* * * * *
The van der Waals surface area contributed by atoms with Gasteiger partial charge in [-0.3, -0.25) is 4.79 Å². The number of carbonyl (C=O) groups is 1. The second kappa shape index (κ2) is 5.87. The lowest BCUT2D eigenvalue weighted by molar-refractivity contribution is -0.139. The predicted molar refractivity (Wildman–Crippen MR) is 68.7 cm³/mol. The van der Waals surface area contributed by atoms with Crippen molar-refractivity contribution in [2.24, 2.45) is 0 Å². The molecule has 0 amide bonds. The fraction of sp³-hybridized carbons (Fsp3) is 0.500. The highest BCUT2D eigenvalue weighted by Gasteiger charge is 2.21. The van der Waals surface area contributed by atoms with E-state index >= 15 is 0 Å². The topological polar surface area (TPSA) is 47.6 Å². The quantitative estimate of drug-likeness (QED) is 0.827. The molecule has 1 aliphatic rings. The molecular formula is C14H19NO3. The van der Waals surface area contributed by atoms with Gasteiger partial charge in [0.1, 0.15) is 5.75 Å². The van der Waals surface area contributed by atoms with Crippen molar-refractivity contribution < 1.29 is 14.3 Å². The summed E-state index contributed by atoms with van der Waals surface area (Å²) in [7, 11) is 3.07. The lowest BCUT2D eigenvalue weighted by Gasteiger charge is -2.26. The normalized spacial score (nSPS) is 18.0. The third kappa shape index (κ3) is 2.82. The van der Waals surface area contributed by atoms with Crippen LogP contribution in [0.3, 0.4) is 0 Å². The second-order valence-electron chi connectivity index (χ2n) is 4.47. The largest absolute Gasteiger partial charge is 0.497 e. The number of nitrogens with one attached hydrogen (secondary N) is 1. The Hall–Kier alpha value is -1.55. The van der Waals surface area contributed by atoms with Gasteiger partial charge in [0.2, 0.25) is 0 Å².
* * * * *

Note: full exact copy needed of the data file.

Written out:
The van der Waals surface area contributed by atoms with Gasteiger partial charge in [-0.3, -0.25) is 4.79 Å². The number of carbonyl (C=O) groups is 1. The second kappa shape index (κ2) is 5.87. The lowest BCUT2D eigenvalue weighted by molar-refractivity contribution is -0.139. The predicted molar refractivity (Wildman–Crippen MR) is 68.7 cm³/mol. The van der Waals surface area contributed by atoms with Crippen molar-refractivity contribution in [2.24, 2.45) is 0 Å². The molecule has 0 amide bonds. The fraction of sp³-hybridized carbons (Fsp3) is 0.500. The highest BCUT2D eigenvalue weighted by Gasteiger charge is 2.21. The van der Waals surface area contributed by atoms with E-state index >= 15 is 0 Å². The topological polar surface area (TPSA) is 47.6 Å². The quantitative estimate of drug-likeness (QED) is 0.827. The molecule has 1 aliphatic rings. The molecular formula is C14H19NO3. The van der Waals surface area contributed by atoms with Gasteiger partial charge in [0.1, 0.15) is 5.75 Å². The van der Waals surface area contributed by atoms with Crippen molar-refractivity contribution < 1.29 is 14.3 Å². The summed E-state index contributed by atoms with van der Waals surface area (Å²) in [7, 11) is 3.07. The lowest BCUT2D eigenvalue weighted by Gasteiger charge is -2.26. The normalized spacial score (nSPS) is 18.0. The third kappa shape index (κ3) is 2.82. The van der Waals surface area contributed by atoms with Crippen LogP contribution in [0.3, 0.4) is 0 Å². The second-order valence-electron chi connectivity index (χ2n) is 4.47. The largest absolute Gasteiger partial charge is 0.497 e. The number of nitrogens with one attached hydrogen (secondary N) is 1. The Hall–Kier alpha value is -1.55. The van der Waals surface area contributed by atoms with Gasteiger partial charge in [0.2, 0.25) is 0 Å².